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Gorgeous period score from Delerue
A review by JAMES SOUTHALL
Music composed by
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Album running time
Album cover copyright (c) 1992 Varese Sarabande; review copyright (c) 2007 James Southall
Fancying itself as a kind of cross between The Mission and Dances with Wolves, Black Robe is about a Jesuit priest trying to convert some Huron Indians, with limited success. The clash of cultures is what the film focuses on - think how much better we'd all be if we learned to live with our enemies, instead of kill them (or force them to change their religion) - a worthy cause, but not executed particularly well in Bruce Beresford's film. Several of the director's films were scored by the great Georges Delerue (including the composer's final film,Rich in Love) though sadly the director's only particularly noteworthy film - Driving Miss Daisy - went to someone else. (Such, it seemed, was Delerue's luck in the last part of his career, which was dominated by films whose distance beneath him could only be measured in astronomical units).
Delerue adopted a slightly plaintive approach to this film, certainly nothing like Ennio Morricone's for The Mission - instead Delerue concentrates on an "internal" portrait of emotion, as was his way - there's certainly no "landscape scoring" going on. The score is built around a solid, beautiful main theme which has an appropriate period feel, but also an air of mystery - it is heard frequently through the score. While not presenting variations on that theme, there are a few dark, pretty fierce action cues, which are somewhat raw and with a tribal feel - the percussion-heavy, sometimes-dissonant "Daniel Rescues La Forgue" and "The Iroquois Attack" are good examples. The most impassioned piece in the body of the score is "The Natives Abandon La Forgue", which opens with more dissonant suspense but turns into the most harrowing, intense portrait of anguish and despair.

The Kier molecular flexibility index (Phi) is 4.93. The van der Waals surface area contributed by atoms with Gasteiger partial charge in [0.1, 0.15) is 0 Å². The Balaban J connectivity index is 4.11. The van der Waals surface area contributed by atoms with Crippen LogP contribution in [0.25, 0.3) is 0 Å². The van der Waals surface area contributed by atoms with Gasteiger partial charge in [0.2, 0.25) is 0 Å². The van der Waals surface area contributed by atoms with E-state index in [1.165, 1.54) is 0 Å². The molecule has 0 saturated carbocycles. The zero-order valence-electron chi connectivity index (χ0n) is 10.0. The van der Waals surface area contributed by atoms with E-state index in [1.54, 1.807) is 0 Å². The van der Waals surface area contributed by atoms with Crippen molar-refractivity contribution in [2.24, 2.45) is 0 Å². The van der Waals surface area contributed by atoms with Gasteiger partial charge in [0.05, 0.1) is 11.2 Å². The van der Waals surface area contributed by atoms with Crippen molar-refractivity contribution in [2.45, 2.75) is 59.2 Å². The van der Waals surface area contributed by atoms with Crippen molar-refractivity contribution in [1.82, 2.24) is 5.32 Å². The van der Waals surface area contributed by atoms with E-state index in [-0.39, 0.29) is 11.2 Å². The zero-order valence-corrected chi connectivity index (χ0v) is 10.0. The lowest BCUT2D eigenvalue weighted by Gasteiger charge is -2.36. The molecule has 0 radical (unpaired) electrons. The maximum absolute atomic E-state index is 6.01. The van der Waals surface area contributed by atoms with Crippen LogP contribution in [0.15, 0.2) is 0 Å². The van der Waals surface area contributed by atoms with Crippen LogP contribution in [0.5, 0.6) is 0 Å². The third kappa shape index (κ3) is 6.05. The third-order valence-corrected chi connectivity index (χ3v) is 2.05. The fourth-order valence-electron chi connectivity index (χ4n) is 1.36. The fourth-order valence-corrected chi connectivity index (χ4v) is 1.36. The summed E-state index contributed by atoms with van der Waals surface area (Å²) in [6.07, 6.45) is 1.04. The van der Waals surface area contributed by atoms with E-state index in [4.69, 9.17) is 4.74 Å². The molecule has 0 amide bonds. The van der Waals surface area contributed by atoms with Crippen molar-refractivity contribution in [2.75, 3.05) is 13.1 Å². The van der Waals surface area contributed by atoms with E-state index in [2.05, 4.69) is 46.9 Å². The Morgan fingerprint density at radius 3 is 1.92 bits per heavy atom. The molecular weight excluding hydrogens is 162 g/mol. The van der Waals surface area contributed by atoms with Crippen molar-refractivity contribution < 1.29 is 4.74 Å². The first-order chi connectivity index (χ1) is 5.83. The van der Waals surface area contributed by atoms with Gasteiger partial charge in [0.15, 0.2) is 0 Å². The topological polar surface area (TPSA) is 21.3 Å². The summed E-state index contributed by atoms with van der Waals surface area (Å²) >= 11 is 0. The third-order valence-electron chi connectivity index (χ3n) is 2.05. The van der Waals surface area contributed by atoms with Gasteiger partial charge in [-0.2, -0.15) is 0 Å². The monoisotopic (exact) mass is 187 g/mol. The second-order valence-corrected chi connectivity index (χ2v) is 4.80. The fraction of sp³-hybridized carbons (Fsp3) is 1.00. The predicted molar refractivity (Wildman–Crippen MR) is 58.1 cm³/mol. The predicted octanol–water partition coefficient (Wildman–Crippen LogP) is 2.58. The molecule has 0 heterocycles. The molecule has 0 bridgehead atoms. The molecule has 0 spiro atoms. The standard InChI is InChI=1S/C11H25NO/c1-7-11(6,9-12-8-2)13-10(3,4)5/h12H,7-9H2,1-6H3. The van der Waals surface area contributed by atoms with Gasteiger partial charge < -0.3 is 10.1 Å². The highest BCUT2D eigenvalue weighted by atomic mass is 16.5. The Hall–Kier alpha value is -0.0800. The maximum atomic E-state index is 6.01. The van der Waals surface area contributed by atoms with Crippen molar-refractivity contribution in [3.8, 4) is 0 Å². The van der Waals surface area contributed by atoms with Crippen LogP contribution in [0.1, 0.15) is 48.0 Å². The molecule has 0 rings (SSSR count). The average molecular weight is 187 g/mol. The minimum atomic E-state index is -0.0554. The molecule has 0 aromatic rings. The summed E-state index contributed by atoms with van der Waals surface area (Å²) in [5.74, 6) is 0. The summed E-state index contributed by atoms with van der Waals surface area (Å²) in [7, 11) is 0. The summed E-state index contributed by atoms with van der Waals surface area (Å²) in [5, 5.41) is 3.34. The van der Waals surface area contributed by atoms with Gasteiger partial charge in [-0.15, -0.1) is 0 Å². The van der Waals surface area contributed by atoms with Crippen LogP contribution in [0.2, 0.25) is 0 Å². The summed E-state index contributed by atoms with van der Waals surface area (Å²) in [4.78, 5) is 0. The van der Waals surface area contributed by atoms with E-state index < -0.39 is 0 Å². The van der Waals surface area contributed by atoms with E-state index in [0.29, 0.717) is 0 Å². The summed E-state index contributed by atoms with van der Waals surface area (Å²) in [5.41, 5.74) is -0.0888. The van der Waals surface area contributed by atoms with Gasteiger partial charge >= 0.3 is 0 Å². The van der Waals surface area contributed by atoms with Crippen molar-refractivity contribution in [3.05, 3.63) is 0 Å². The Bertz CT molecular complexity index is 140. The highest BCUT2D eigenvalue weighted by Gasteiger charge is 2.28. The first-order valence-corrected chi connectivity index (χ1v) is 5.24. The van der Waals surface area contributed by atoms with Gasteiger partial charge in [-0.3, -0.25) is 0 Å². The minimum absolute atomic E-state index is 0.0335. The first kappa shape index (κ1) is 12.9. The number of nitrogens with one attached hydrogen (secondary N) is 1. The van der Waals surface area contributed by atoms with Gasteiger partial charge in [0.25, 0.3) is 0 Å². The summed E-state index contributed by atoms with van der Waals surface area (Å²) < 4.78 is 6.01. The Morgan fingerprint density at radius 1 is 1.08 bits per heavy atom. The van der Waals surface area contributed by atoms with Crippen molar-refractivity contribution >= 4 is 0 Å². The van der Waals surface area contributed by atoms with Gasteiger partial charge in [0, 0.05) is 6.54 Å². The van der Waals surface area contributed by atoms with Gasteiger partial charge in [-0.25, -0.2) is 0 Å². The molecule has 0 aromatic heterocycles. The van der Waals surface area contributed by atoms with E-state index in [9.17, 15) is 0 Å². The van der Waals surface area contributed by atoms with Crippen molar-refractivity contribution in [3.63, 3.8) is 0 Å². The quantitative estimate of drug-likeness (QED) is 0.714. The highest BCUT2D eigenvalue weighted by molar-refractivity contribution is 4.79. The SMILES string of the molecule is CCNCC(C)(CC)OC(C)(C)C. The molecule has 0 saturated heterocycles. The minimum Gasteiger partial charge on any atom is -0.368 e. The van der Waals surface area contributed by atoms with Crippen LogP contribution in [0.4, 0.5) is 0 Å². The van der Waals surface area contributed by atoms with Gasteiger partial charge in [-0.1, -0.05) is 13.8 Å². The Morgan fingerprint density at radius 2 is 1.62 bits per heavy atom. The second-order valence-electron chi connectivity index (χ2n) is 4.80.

As the score nears its conclusion, some much warmer, melodic material is introduced, beginning with "Chomina Decides to Go Back" and then being delevoped further in the outstanding, heartmelting "The Escape". However, for the piece de resistance you have to stay until the very end, for "Libera Me", a stunning aria sung by boy soprano - deeply, profoundly moving and heavenly, it's a splendid way of ending the score. The album, sadly, is now pretty hard to find - but it is worth the hunt, for it contains a rich, grown-up score which was up there with the best from the final stages of this remarkable film composer's career.